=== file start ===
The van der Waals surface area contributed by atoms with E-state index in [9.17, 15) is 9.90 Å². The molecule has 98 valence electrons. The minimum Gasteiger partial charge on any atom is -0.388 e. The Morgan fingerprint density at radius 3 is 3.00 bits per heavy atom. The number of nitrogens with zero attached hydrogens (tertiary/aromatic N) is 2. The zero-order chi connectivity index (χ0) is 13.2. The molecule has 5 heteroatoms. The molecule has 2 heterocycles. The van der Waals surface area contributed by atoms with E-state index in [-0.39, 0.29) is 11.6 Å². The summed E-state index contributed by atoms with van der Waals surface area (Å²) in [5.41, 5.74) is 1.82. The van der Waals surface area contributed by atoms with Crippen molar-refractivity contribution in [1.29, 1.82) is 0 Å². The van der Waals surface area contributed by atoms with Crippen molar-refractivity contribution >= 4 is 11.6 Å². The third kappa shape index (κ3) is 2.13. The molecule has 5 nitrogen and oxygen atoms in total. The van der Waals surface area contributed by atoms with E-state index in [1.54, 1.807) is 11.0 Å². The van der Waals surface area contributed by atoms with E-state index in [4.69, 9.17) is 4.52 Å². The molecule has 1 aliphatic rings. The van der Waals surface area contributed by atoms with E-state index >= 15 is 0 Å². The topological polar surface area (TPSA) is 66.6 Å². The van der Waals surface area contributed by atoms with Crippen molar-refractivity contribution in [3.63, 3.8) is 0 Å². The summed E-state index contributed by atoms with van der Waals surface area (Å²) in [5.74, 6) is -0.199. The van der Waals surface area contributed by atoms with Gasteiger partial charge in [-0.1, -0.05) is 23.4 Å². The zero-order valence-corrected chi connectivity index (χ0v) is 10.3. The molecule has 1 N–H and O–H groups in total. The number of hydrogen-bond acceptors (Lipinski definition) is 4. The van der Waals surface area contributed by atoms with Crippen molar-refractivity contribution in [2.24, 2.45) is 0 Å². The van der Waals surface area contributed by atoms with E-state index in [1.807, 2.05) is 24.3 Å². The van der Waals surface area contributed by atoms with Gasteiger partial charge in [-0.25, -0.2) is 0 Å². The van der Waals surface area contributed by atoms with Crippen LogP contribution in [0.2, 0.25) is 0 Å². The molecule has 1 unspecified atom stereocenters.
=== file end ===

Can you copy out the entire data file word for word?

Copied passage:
The van der Waals surface area contributed by atoms with E-state index in [9.17, 15) is 9.90 Å². The molecule has 98 valence electrons. The minimum Gasteiger partial charge on any atom is -0.388 e. The Morgan fingerprint density at radius 3 is 3.00 bits per heavy atom. The number of nitrogens with zero attached hydrogens (tertiary/aromatic N) is 2. The zero-order chi connectivity index (χ0) is 13.2. The molecule has 5 heteroatoms. The molecule has 2 heterocycles. The van der Waals surface area contributed by atoms with E-state index in [-0.39, 0.29) is 11.6 Å². The summed E-state index contributed by atoms with van der Waals surface area (Å²) in [5.41, 5.74) is 1.82. The van der Waals surface area contributed by atoms with Crippen molar-refractivity contribution in [1.29, 1.82) is 0 Å². The van der Waals surface area contributed by atoms with Crippen molar-refractivity contribution >= 4 is 11.6 Å². The third kappa shape index (κ3) is 2.13. The molecule has 5 nitrogen and oxygen atoms in total. The van der Waals surface area contributed by atoms with E-state index in [1.54, 1.807) is 11.0 Å². The van der Waals surface area contributed by atoms with E-state index in [4.69, 9.17) is 4.52 Å². The molecule has 1 aliphatic rings. The van der Waals surface area contributed by atoms with E-state index >= 15 is 0 Å². The topological polar surface area (TPSA) is 66.6 Å². The van der Waals surface area contributed by atoms with Crippen molar-refractivity contribution in [3.63, 3.8) is 0 Å². The summed E-state index contributed by atoms with van der Waals surface area (Å²) in [5.74, 6) is -0.199. The van der Waals surface area contributed by atoms with Gasteiger partial charge in [-0.1, -0.05) is 23.4 Å². The zero-order valence-corrected chi connectivity index (χ0v) is 10.3. The molecule has 1 N–H and O–H groups in total. The number of hydrogen-bond acceptors (Lipinski definition) is 4. The van der Waals surface area contributed by atoms with Crippen molar-refractivity contribution in [2.24, 2.45) is 0 Å². The van der Waals surface area contributed by atoms with E-state index in [1.807, 2.05) is 24.3 Å². The van der Waals surface area contributed by atoms with Gasteiger partial charge in [-0.25, -0.2) is 0 Å². The van der Waals surface area contributed by atoms with Crippen LogP contribution in [0.2, 0.25) is 0 Å². The molecule has 1 unspecified atom stereocenters.